Hope you like it. Hope I get to make more.


Rachel Cholst -- Bandcamp

Tuesday, January 5, 2016

Becky Shaw -- shut down, jump in

If you've been paying attention to this blog for a while, you've already heard Becky Shaw's work with alterna-grass band Roxie Watson, and in Sonia Tetlow's work over the years. Though Shaw has been an Atlanta indie rock staple for 25 years, shut down, jump in is her first solo album. As they say, it takes a lifetime to write your first album. In this case, it was worth the wait.

Before I get into the music itself, the album is a veritable who's-who of Atlanta-based musicians. What makes me happiest, though, is that Lee Kennedy, my favorite bassist in the whole wide world (and I've listened to over 600 albums just for this blog) is on almost every track and is, as usual, transcendent. Kennedy makes the bass speak in tongues that most of us only dream of. And he makes it seem so easy. Additionally, Roxie Watson (the band) swings by to play on "Little Boy Beauty Queen." The clear sense of love, trust, and community in the ensemble makes the songs especially potent.


All of these songs are love songs but, strikingly, they don't focus on romantic love. (Perhaps the difference between a 20-something singer-songwriter and someone who's actually lived for a little while.) "Wishin' Anyway," the album opener, hit me especially hard during the holidays -- a song to reminisce about lost relatives and childhood memories. "The Veil" and "Outside Under" call to mind Shaw's art rock days in her 90s band, Reversing Hour. While the album generally has a roots feel, though, Shaw's interest in experimentation and pushing boundaries is present throughout. Even though I wasn't enamored with some songs at first listen, I appreciated Shaw's craftsmanship. It goes without saying, though, that after repeat listens (and checking out the lyric booklet, which I recommend), I have gained a deep appreciation for Shaw's labor of love. Here's hoping we get that sophomore album sooner rather than later. Listen to "Wishin' Anyway" below.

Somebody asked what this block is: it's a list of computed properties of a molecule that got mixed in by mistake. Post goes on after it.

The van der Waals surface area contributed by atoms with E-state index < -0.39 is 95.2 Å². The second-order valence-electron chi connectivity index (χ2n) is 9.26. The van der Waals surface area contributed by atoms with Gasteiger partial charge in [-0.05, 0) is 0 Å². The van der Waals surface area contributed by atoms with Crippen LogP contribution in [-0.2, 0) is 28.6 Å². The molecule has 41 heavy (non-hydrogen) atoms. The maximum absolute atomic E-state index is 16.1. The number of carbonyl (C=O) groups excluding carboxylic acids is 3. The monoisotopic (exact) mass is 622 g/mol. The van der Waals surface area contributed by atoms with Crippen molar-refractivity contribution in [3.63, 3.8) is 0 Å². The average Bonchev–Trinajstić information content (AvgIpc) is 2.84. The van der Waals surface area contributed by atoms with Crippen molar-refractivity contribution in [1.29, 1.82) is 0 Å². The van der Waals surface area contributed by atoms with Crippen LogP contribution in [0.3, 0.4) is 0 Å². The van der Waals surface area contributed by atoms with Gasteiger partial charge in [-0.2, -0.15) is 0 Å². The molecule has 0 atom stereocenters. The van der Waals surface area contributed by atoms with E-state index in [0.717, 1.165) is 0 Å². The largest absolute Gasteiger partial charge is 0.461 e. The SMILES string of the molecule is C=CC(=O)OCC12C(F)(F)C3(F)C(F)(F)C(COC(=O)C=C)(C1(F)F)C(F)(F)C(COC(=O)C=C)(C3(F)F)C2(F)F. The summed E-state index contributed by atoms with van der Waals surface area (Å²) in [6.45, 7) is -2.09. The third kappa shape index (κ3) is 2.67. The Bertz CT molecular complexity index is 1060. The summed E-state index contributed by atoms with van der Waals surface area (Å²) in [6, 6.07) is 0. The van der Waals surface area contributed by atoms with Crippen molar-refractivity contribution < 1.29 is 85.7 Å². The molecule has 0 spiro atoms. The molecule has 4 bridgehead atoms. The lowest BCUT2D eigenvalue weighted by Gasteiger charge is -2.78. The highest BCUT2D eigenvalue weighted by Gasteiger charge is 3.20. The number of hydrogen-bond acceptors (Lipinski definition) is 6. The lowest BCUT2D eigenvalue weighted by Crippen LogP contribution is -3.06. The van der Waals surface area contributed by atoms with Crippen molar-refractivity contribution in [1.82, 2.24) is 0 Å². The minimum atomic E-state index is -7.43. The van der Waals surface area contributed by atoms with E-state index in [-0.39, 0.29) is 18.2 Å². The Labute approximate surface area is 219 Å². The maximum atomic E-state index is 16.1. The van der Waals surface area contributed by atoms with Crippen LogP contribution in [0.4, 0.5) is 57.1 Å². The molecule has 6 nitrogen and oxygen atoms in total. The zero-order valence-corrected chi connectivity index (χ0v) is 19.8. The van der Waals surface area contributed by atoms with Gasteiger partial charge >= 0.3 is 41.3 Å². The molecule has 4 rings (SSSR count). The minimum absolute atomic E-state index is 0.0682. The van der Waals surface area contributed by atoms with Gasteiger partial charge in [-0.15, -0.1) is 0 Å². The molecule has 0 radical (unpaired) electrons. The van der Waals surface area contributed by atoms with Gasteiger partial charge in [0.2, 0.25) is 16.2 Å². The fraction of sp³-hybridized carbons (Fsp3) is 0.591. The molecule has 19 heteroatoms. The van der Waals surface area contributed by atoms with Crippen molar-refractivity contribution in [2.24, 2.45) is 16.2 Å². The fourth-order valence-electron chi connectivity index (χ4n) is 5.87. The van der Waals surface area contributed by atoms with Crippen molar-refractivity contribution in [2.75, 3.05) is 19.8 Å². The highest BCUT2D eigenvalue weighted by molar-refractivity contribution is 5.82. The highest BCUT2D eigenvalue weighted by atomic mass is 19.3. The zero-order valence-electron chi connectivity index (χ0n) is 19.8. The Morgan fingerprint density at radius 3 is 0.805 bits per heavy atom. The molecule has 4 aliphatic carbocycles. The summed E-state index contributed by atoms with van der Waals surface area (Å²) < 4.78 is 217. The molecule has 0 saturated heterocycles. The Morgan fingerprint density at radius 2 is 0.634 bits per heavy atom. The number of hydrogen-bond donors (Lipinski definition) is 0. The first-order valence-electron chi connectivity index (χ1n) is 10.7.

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Purchase shut down, jump in via CD Baby or iTunes

Monday, January 4, 2016

Joplin Rice -- Hurricane Alaska

I wrote about Joplin Rice's Low Hum a few months ago, but Rice edged in another 2015 release at almost the last second. Rice has melancholy down to a fine art. Where Low Hum saw Rice alone in his bedroom crooning ballads to an acoustic guitar, Hurricane Alaska finds him alone in his bedroom with the magic of multi-tracking. The full band sound suits Rice: he has a strong power pop sensibility that calls to mind Athens, GA ca. the early '90s. It allows his plaintive voice and lyrics about isolation become lost in a swell of cheerful song, which ultimately drives his point home even more.


For better or worse, the layered music obfuscates Rice's pointed lyrics. That's not necessarily a bad thing, though -- it serves to soften the blow. When you hear

if you ask me out i probably won't go
even though you're beautiful//don't act like you don't know
'cause you don't need to be look-aftering
while the rest of your life should be happening
so give me bourbon in a cup
give me somewhere to throw up
give me pictures in the sky
give me someone i can fight
'cause you should be somewhere disastering
with someone else who doesn't understand what that can mean


float through the distorted guitars, maybe after your third listen, you'll find yourself good and sucker-punched. Hurricane Alaska is a sobering album -- or at least one for sobering up -- but it might be the right kind of bitter medicine to drink when you're in a funk.



Joplin Rice -- Facebook, Bandcamp, info on his alter-ego Ezra Triste